Jason Kenney: Getting things done
By Claudio Munoz
Published May 2009 – Last January, during a trip to India and Pakistan, Jason Kenney, Minister of Citizenship, Immigration and Multiculturalism, sat down with a local newspaper and a woman who was sponsoring her spouse to immigrate to Canada. She had lived in Canada for twelve years, she is a Canadian citizen.
During the meeting, though, it became apparent that she couldn’t speak English. “That’s not acceptable,” Minister Kenney said while recounting the anecdote. “We are offering free English language training programs.”
If you look at the last changes in Immigration you can see how the work of former Minister Diane Finley (now at Human Resource and Skills Development) set a path. Now Minister Kenney seems to be taking the next step: making immigration work for both immigrants and Canada.
“I’m very results oriented,” he said during a private conversation with CNMag. “I don’t want to fund projects that are just talking shops, funding the overhead of organizations. We want every dollar we spend to have maximum effect helping newcomers to get the skills they need.... We are not talking of eliminating those programs; we are talking of focusing more on the results.”
A school yard politician
Jason T. Kenney was born in Oakville, Ontario in 1968. Early on he moved to Winnipeg, only to move again. “I was in a small town in southern Saskatchewan – my dad was a school headmaster, first in Ontario, then in Manitoba and then in southern Saskatchewan, population of 260 during summer time,” he joked.
The place wasn’t what you would call a diverse town, but international students attended Athol Murray College of Notre Dame, his school.
Kenney’s life as politician started in school. “When an election happened and all the other kids wanted to play baseball, I was trying to organize mock elections on the school yard,” he remembers. “I have an interest in the competitive aspect of it (politics); what I love about politics as a vocation is that it is something that ultimately really matters. You are making decisions that affect people’s life – hopefully for the better.”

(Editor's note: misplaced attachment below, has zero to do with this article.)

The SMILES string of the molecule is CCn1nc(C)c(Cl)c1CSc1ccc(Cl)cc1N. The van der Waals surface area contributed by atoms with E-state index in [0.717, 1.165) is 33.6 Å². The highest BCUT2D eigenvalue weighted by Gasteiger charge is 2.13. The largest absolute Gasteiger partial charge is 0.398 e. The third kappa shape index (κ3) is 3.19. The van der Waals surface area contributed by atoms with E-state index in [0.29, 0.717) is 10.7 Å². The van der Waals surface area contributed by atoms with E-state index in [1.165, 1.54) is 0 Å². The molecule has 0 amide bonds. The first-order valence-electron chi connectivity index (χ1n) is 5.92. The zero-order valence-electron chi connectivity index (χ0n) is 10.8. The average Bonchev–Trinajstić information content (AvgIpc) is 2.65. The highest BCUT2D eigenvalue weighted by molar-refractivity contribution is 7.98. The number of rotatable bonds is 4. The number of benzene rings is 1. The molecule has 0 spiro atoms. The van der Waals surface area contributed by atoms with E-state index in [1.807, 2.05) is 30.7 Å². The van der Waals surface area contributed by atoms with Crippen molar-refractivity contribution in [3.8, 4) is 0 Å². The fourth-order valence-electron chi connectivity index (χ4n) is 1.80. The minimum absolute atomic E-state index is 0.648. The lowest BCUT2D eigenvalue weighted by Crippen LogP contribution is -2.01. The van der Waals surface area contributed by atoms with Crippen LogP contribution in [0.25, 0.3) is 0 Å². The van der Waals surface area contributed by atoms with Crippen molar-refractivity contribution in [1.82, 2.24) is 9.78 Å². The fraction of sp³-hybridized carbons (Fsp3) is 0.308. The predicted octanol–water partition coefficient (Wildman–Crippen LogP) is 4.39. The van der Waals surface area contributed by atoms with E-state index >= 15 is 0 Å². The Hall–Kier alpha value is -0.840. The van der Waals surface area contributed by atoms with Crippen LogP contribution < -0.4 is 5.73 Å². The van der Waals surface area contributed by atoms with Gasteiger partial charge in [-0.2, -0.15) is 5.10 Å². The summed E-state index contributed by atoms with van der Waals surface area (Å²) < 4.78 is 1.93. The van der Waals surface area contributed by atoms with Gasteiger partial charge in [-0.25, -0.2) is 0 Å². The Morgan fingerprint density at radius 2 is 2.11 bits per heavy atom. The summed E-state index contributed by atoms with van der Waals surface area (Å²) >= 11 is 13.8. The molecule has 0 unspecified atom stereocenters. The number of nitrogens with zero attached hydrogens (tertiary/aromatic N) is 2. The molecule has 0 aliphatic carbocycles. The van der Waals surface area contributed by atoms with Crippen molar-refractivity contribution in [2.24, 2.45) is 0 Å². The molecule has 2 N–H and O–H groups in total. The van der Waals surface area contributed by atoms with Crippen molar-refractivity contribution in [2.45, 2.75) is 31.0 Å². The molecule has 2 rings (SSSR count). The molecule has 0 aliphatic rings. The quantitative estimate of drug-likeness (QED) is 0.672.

A bachelor (there’s plenty of them on Stephen Harper’s cabinet!), Kenney admits to being an iPod slave; he enjoys everything from 11th Century Spanish to contemporary music.
He also likes reading. At the moment of our interview he was hooked on Winter Tales, Mark Helprin’s last novel – a book about Irish immigrants to New York in the 19th century. He also said that he loves going to the movies but couldn’t remember the last one he saw… But more than anything else, he likes politics. He didn’t show much enthusiasm when we asked him about hobbies. But when we asked him about his political influences, he didn’t even hesitate.
“When I was a little kid, nine years old, I met John Diefenbaker, who was then well into his eighties. This larger than life figure certainly inspires me. And as I became older and I started reading about historical figures I certainly drew inspiration from others like Thomas More, the sixteenth century chancellor of England – who is the patron saint of politicians. Also William Murray, somebody that over the years has become my political model. He was the nineteenth century British legislator responsible for abolition of slavery in the British Empire. He was really the model of principle in politics. Through power he could have become Prime Minister, but he didn’t because he was willing to stand up.”
Citizenship is the key